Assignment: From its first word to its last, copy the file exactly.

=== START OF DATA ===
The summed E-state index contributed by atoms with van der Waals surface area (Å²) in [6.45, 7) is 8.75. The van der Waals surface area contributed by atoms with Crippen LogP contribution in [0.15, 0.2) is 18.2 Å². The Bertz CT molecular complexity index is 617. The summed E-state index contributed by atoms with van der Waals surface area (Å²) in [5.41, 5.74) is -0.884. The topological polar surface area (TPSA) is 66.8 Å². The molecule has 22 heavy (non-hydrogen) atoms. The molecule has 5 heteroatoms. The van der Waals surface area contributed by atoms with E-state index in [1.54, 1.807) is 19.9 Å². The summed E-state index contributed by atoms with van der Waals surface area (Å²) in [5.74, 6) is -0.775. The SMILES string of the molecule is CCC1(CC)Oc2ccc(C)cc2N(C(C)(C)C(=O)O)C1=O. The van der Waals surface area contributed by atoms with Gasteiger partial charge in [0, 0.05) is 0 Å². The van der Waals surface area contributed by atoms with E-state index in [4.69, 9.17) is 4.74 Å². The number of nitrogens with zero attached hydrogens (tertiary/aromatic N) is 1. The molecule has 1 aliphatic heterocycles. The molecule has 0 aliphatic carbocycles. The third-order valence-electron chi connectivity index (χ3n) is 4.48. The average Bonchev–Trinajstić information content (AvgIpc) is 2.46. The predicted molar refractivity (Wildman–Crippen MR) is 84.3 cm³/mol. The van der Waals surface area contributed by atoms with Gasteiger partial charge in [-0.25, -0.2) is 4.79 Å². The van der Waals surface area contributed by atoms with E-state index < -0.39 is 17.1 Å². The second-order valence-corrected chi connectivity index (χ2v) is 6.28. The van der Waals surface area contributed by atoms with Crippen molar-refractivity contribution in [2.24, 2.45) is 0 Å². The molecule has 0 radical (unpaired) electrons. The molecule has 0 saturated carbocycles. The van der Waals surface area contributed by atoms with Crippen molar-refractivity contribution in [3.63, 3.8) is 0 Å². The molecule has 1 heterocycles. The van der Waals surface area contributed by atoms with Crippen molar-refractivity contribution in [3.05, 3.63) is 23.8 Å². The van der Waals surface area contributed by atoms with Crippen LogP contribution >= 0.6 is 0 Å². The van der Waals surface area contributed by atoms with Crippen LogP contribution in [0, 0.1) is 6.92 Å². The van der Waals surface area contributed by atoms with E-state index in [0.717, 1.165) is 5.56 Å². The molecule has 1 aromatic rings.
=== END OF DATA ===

The summed E-state index contributed by atoms with van der Waals surface area (Å²) in [6.45, 7) is 8.75. The van der Waals surface area contributed by atoms with Crippen LogP contribution in [0.15, 0.2) is 18.2 Å². The Bertz CT molecular complexity index is 617. The summed E-state index contributed by atoms with van der Waals surface area (Å²) in [5.41, 5.74) is -0.884. The topological polar surface area (TPSA) is 66.8 Å². The molecule has 22 heavy (non-hydrogen) atoms. The molecule has 5 heteroatoms. The van der Waals surface area contributed by atoms with E-state index in [1.54, 1.807) is 19.9 Å². The summed E-state index contributed by atoms with van der Waals surface area (Å²) in [5.74, 6) is -0.775. The SMILES string of the molecule is CCC1(CC)Oc2ccc(C)cc2N(C(C)(C)C(=O)O)C1=O. The van der Waals surface area contributed by atoms with Gasteiger partial charge in [0, 0.05) is 0 Å². The van der Waals surface area contributed by atoms with E-state index in [4.69, 9.17) is 4.74 Å². The number of nitrogens with zero attached hydrogens (tertiary/aromatic N) is 1. The molecule has 1 aliphatic heterocycles. The molecule has 0 aliphatic carbocycles. The third-order valence-electron chi connectivity index (χ3n) is 4.48. The average Bonchev–Trinajstić information content (AvgIpc) is 2.46. The predicted molar refractivity (Wildman–Crippen MR) is 84.3 cm³/mol. The van der Waals surface area contributed by atoms with Gasteiger partial charge in [-0.25, -0.2) is 4.79 Å². The van der Waals surface area contributed by atoms with E-state index < -0.39 is 17.1 Å². The second-order valence-corrected chi connectivity index (χ2v) is 6.28. The van der Waals surface area contributed by atoms with Crippen molar-refractivity contribution in [2.24, 2.45) is 0 Å². The molecule has 0 radical (unpaired) electrons. The molecule has 0 saturated carbocycles. The van der Waals surface area contributed by atoms with Crippen molar-refractivity contribution in [3.63, 3.8) is 0 Å². The molecule has 1 heterocycles. The van der Waals surface area contributed by atoms with Crippen molar-refractivity contribution in [3.05, 3.63) is 23.8 Å². The van der Waals surface area contributed by atoms with Crippen LogP contribution >= 0.6 is 0 Å². The van der Waals surface area contributed by atoms with Crippen LogP contribution in [0, 0.1) is 6.92 Å². The van der Waals surface area contributed by atoms with E-state index in [0.717, 1.165) is 5.56 Å². The molecule has 1 aromatic rings.